If you have a Grade I acromioclavicular sprain, you will have slight swelling and tenderness at the outside tip of your collarbone. You will have mild pain when you move your arm or shrug your shoulder. In more severe acromioclavicular joint sprains, swelling will distort the normal contour of your joint, and the area will be very tender. You will feel significant pain when you try to move your arm or when your doctor or athletic trainer touches the joint while examining it.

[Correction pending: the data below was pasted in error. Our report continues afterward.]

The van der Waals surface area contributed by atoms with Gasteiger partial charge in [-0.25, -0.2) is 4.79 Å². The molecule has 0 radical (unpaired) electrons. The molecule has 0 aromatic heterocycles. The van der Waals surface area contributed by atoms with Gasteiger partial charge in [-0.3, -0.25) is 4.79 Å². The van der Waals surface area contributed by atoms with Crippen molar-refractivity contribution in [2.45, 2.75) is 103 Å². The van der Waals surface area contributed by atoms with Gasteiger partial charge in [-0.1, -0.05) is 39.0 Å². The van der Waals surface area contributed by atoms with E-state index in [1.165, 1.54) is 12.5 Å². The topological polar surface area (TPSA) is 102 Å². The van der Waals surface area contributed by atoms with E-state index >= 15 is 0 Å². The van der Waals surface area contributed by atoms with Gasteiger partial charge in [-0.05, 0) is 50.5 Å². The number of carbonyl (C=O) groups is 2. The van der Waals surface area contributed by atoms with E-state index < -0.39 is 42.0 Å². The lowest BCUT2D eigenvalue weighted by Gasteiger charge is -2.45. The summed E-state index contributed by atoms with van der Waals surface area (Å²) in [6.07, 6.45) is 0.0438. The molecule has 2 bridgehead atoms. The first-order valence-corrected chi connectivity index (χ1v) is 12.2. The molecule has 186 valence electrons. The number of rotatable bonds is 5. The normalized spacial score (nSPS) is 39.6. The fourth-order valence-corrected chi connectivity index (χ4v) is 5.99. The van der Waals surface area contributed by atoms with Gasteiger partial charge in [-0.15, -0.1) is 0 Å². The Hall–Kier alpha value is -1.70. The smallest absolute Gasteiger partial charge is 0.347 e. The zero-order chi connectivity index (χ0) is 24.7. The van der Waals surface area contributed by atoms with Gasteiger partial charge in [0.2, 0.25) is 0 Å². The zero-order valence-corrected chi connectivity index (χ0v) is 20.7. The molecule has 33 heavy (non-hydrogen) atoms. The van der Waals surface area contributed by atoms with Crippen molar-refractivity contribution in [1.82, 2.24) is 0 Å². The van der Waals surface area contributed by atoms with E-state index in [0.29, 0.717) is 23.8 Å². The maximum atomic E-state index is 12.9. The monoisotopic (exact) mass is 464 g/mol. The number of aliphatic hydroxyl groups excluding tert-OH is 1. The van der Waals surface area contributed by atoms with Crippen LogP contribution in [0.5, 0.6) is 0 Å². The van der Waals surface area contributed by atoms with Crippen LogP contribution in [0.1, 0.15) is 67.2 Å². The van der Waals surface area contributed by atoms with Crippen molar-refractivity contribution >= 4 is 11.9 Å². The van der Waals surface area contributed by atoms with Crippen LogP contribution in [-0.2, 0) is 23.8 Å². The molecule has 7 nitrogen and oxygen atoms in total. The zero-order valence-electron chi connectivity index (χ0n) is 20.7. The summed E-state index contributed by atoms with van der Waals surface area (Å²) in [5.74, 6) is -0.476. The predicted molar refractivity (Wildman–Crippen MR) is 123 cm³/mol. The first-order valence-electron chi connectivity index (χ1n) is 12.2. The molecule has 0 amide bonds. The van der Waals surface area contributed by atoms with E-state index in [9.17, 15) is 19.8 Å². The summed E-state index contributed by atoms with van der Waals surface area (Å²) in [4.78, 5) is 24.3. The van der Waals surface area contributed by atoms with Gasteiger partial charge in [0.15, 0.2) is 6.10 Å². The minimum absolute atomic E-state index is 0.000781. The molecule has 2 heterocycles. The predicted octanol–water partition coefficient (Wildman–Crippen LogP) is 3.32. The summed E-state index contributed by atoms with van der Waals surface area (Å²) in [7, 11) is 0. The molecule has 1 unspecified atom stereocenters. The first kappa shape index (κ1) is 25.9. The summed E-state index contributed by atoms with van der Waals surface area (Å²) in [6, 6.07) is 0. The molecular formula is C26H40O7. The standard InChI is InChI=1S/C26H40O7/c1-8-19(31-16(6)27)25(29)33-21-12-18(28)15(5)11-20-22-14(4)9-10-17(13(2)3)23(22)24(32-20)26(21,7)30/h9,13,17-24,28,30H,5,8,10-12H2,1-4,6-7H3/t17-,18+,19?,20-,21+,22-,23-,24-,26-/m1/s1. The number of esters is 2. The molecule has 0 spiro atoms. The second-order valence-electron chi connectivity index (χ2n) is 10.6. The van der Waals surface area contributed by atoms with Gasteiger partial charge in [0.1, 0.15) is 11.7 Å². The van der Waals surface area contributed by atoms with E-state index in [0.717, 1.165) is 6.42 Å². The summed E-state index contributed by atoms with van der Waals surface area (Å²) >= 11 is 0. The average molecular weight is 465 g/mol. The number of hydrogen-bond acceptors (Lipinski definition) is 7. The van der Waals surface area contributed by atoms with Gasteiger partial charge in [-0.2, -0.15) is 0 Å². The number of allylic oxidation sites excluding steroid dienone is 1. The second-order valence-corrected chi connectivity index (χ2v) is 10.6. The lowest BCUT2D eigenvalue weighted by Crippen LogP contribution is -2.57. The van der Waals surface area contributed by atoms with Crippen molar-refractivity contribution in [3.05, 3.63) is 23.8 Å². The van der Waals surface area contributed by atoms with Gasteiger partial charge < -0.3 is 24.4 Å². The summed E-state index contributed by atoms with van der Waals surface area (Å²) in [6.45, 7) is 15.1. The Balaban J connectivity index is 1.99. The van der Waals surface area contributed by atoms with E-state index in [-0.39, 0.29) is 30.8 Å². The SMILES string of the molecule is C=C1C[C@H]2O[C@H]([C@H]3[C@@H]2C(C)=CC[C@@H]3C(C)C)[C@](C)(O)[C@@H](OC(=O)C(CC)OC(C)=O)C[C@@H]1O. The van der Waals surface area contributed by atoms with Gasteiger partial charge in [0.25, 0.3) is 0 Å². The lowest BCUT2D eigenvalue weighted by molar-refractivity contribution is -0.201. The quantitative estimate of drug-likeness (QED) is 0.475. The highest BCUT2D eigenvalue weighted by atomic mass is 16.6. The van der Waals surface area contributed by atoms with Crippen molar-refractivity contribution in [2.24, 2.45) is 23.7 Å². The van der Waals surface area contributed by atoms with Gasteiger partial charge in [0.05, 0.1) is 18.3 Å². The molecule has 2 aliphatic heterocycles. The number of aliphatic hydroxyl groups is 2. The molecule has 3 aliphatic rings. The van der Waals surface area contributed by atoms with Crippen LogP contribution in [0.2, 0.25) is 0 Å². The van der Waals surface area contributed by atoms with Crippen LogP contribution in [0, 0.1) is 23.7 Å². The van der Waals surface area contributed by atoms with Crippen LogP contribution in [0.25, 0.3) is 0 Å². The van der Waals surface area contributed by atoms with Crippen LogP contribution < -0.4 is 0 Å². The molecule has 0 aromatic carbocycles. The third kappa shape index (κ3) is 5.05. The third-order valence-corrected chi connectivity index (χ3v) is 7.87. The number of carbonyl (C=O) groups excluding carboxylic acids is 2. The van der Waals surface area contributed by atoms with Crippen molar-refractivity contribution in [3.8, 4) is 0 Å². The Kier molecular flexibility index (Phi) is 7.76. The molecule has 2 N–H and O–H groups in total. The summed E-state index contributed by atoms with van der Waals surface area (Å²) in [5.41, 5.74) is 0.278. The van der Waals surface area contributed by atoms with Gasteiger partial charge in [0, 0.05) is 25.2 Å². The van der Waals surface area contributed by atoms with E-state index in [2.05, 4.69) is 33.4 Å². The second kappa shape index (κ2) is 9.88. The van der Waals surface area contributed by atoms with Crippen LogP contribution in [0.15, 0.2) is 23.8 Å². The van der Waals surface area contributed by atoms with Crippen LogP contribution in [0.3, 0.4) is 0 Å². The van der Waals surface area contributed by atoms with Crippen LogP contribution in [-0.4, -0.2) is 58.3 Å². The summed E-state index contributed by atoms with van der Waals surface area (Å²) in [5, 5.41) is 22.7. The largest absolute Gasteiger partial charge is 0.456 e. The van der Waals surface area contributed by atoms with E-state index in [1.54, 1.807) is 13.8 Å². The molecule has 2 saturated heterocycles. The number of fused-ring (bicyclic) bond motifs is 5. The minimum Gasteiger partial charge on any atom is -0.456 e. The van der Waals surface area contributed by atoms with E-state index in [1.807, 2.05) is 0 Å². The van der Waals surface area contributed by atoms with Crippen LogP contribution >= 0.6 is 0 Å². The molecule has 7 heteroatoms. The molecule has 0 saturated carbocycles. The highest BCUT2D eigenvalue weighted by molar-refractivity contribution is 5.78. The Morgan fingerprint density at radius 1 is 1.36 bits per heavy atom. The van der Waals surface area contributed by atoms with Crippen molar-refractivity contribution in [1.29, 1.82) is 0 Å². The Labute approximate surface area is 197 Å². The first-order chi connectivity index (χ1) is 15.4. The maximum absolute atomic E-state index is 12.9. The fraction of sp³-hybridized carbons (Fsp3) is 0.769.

Symptoms of sternoclavicular sprains are similar to those of acromioclavicular sprains, except swelling and tenderness are located near the midline of the chest.
Page 2 of 9 Next Page: Shoulder Sprain Diagnosis
From Health A-Z, Harvard Health Publications. Copyright 2007 by the President and Fellows of Harvard College. All rights reserved. Written permission is required to reproduce, in any manner, in whole or in part, the material contained herein. To make a reprint request, contact Harvard Health Publications. Used with permission of StayWell.
You can find more great health information on the Harvard Health Publications website.